To deal with these concurrency-related problems, Igor decided on event-based, asynchronous, non-blocking architecture for NGINX, which would allow web servers to process many thousands of connections inside a single process and a highly efficient run-loop. This solution turned out to be a very successful approach for many companies on the Web.

Igor opened NGINX to the public in 2004, and NGINX’s popularity has been growing rapidly ever since. NGINX has always been open source software distributed under the 2-clause BSD license, a model many users appreciate because of its simplicity and flexibility. Since launching the solution, Igor has received many useful suggestions for enhancing NGINX, and over the past 10 years he has introduced a number of new features that have established NGINX as a really interesting toolset.

NGINX has become a very important enabling mechanism for big and small companies worldwide, currently powering 4 out of the top 10 companies from Business Insider’s 2011 “World’s Most Valuable Startups” list, including Facebook, Groupon, LivingSocial and Dropbox. NGINX is also being run by 25% of the top 1,000 busiest websites, and overall by 45 million websites on the Internet.

Pingdom: We asked you last year why you thought NGINX was growing so fast. In a year, according to Netcraft, the number of servers running NGINX has almost tripled to just over 43 million in the November report. To what do you attribute this?

Andrew: We think there are several reasons why NGINX is becoming even more popular. First of all, while its development has been quite fast, the growth of new features has developed steadily over time and with a predictable release cycle. The result is that people now understand this software is being thoughtfully and carefully maintained and they have confidence it will continue to be developed further.

Secondly, NGINX is no longer just a fast and compact web server but also a web infrastructure platform. In a variety of contexts, NGINX provides the right tools for the right job ‒ or rather it provides a set of the right tools. It can be used as a high performance web server for static and dynamic content, a Layer 7 load balancer, caching engine, HTTP streaming server, SSL accelerator, mail proxy and a security gateway for backend applications.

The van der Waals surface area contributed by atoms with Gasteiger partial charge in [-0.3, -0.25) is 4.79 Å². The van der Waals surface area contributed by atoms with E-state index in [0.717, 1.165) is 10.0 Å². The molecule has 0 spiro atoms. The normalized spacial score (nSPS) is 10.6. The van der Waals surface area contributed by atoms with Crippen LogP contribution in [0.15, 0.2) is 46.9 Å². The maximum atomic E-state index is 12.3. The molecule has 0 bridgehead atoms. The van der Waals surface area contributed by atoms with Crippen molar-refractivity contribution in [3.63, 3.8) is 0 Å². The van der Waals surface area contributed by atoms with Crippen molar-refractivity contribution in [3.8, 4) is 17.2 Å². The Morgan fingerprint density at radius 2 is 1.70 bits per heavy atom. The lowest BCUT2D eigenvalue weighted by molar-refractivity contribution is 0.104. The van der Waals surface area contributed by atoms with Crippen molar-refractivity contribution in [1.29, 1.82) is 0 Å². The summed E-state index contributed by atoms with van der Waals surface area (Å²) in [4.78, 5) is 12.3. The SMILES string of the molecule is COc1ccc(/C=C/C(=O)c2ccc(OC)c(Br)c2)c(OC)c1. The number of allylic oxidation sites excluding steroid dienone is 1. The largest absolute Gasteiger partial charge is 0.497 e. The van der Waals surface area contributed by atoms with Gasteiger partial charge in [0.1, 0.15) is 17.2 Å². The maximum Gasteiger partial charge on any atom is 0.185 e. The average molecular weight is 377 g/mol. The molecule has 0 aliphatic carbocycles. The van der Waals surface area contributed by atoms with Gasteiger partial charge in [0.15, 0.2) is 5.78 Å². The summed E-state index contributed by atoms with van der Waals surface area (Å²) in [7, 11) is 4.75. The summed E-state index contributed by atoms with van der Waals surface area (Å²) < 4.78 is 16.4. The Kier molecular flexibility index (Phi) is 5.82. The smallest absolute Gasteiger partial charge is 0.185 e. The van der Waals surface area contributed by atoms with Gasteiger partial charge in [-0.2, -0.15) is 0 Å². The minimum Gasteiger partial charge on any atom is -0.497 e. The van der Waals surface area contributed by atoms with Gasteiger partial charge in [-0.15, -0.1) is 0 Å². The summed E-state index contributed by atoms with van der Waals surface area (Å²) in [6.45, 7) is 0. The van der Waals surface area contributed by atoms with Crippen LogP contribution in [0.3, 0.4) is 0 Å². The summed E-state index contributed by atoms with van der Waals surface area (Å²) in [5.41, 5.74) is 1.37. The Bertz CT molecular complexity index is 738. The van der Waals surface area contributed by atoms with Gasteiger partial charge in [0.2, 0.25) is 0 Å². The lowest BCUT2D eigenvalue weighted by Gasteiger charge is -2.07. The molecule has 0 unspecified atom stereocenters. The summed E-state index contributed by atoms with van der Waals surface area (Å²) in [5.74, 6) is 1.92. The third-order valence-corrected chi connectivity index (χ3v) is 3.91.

NGINX also brings an important set of values to web developers, including efficiency, performance, scalability and reliability, as well as optimized costs of development, deployment and operations for either large-scale or smaller web installations.

Finally, whether you’re using one or two of NGINX’s features or have made it a complete solution, the software remains compact and is capable of serving an increasing workload without consuming much additional hardware resources.

Pingdom: You have indicated before that NGINX is used more often as a proxy than as a main web server. Has the typical use of NGINX changed any over time?

Andrew: It seems it actually has changed. In the past few months we’ve heard several very interesting stories about people using NGINX in combination with FastCGI/PHP-FPM, Ruby on Rails and Python. There are companies out there that happen to have hundreds of application-enabled NGINX instances handling some really big workloads. An interesting example is, which has recently migrated its web servers completely to NGINX to serve 25+ million blogs.

There are also some notable examples of heavy NGINX usage with reverse proxy. CloudFlare’s service is probably one of the best examples here. CloudFlare, which built its front-end infrastructure with NGINX, is now serving over 15 billion page views per month, delivering great services to their customers ‒ and this has happened in just one year after the service was launched to the public.

Pingdom: In October 2011 you announced that you had received $3 million in venture funding. Why did you decide to go this way and what does it mean for the future of NGINX?

Andrew: With NGINX’s popularity, it didn’t make sense for Igor to continue NGINX as a single-handed development project. Igor realized that a) NGINX is the project he would like to develop further and make even better, and b) he’s not able to do that efficiently by himself. With that in mind, Igor decided to quit his job and start a company with a few other people, and that is exactly what happened.